Battery farming of chickens is the worst of all, and even worse for the broilers (chickens for meat) than the egg-layers. In the wild, a chicken may live for seven years. In a battery farm, the broiler lives for seven weeks – and those seven weeks consist of nothing but fear, pain, filth, humiliation, disease, and darkness. The little hatchlings are whisked away in crates to huge, dank sheds, where they never see sunlight, never peck in the grass or perch in the trees, never know their mothers or fathers, and where they are squashed together in appalling conditions. They are fed and bred to grow as big as possible as quickly as possible, so that they get crippled by their gross, overweight bodies. The egg layers may live a year. Sometimes each one would be crammed into a tiny little cage, so that she could barely lie down. This seems to be practised less in much of the world now.

The main argument in favour of battery farms, used by both our local producers and importers, is that they provide cheap, tasty protein for poor people. Kentucky Fried Chicken seems popular around the world. Friends tell me it is delicious. The tastiness I don’t doubt; the economics I do. Civilisation began about ten thousand years ago with farming, and most of that farming was based on grain. In the thousands of years since, we have added very few new ones to wheat, rice, maize and other ancient ones.

Today less than half of the world’s grain goes to feed people. Some goes into biofuels, which I think is wasteful and immoral. Most of it goes into feeding animals, and does so very inefficiently. Only 3% of the calories in the grain that cattle eat goes into the meat they make. Poultry farming for meat is better at 12% and for eggs is better still at 22%, but they are still inefficient. If all the grain went to feed humans directly, we could feed twice as many people.

People like the taste of meat, and there is no doubt that modern humans would not have evolved without eating meat. Humans are apes. More specifically we are a type of chimpanzee. We departed from the Common Chimpanzee about five million years ago and our main differences from them are a larger brain, a smaller jaw, and shorter intestines. By eating meat and by using fire (which was discovered long before the appearance of modern man, Homo sapiens), we required less chewing and smaller digestive organs, allowing us to have bigger brains. Chimps eat meat too, but less than us and they don’t cook it. A purely vegetarian diet is not natural to man.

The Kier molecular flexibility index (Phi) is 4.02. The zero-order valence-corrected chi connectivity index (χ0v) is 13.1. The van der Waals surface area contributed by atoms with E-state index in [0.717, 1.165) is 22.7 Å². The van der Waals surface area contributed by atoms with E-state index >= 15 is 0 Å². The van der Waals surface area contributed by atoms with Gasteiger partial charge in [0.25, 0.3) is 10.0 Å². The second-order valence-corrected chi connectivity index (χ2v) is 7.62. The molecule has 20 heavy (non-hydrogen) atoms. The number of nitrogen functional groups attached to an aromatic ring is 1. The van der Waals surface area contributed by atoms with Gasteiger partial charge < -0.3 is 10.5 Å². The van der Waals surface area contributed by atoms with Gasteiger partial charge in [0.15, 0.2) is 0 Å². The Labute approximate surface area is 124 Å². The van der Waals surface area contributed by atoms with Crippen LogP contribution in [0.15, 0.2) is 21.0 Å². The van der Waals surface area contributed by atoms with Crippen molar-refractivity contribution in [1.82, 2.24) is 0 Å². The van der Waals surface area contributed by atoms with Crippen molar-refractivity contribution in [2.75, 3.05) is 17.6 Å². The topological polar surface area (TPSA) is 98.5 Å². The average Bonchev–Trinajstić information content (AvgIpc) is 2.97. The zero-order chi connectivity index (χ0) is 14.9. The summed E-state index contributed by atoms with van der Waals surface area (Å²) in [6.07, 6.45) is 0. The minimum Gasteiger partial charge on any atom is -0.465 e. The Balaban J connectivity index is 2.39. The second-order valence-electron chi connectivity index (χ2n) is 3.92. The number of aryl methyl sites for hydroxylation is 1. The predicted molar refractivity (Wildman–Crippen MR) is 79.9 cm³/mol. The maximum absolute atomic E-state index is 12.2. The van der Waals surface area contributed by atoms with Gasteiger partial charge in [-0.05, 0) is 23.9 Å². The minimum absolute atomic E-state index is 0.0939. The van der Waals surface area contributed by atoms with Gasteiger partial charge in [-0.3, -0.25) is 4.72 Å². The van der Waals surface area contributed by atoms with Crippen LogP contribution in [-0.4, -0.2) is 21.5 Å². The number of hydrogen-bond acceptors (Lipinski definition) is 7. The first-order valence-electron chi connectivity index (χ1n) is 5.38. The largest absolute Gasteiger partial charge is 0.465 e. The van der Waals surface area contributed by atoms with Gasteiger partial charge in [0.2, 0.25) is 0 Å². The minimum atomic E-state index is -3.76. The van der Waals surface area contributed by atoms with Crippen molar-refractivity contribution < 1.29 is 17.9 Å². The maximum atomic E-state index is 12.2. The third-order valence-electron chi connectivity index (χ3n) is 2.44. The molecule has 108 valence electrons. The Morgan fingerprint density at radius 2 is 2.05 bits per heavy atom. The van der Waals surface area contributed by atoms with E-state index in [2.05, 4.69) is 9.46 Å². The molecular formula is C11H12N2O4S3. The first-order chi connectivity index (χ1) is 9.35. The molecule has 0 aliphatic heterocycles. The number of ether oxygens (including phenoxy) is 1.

Vegans tell us that we can be perfectly healthy without any animal protein but I’d like to see more evidence for this. (Diet is a complex subject.) Perhaps we do need to eat some animals or at any rate to eat some animal protein in eggs and cheese and that sort of thing. But there are better ways of feeding livestock than on grain.

Grass

I am told that England’s most important crop is grass, and that grass-fed cattle give better meat than grain-fed cattle. I am sure that chickens on free-range farms produce better meat and eggs than those in battery farms. You would need to compare the areas required for free-range farms with the areas required for battery farms and those required to grow the grain for them.

In various parts of the world, including South Africa, the terrain is not suitable for crops but it is suitable for livestock, including cattle and sheep. I know a pig farmer in Cape Town where the pigs graze and root in open fields, which seems fine to me. If I became Lord of the Universe and banned all factory farming, would poor people be able to afford the meat from livestock fed on grass and the chicken meat and eggs from free-range farms? There would certainly be far fewer chickens in the world. Their meat and eggs would be more expensive but I have little doubt that it would help satisfy their needs of the poor for animal protein.

Should we care more about some animals than others? Of course! One of the silliest sayings is that “all life is precious”. Nobody believes this. 99.9% of living things are one-celled bacteria and viruses. Nobody thinks they are all precious. Some of them are essential for higher animals like us but most are not and many are dangerous. We boast about slaughtering them. “Dettol kills 99% of household germs!” We’d like to drive the HIV virus into extinction. Some of us don’t even like advanced animals like rats and snakes but we do like animals we think appealing, noble, or cuddly. I doubt anybody would be in favour of farming gorillas for their meat or pandas for their fur. Chickens are very advanced animals, with a brain structure we don’t understand. In terms of scientific classification, birds are dinosaurs, just as humans are apes.

When the great extinction of about 66 million years ago wiped out the big dinosaurs, some of the small ones, requiring less food and finding shelter more easily, survived and evolved into birds. The scales of the dinosaur became the feathers of the bird, keeping it warm and incidentally allowing flight. Just compare that rooster in the field with a picture of Tyrannosaurus Rex. A friend had free-range chickens on her smallholding in Cape Town. She told me she found them very intelligent and with a complicated social and defence structure; the chickens appointed a sentry, who perched on high places and kept a lookout for danger above. We don’t care for most bacteria or even flies and snails. We should care for chickens.

It is estimated that there are three times as many chickens as humans in the world. If I had my way, most of them would cease to exist. In answer to the most famous question in literature, it is often better not to be than to be. I should far rather not exist than exist in the hellish life of a battery chicken.

  • Andrew Kenny is a writer, an engineer and a classical liberal.
  • The views of the writer are not necessarily the views of the Daily Friend or the IRR. If you like what you have just read, support the Daily Friend.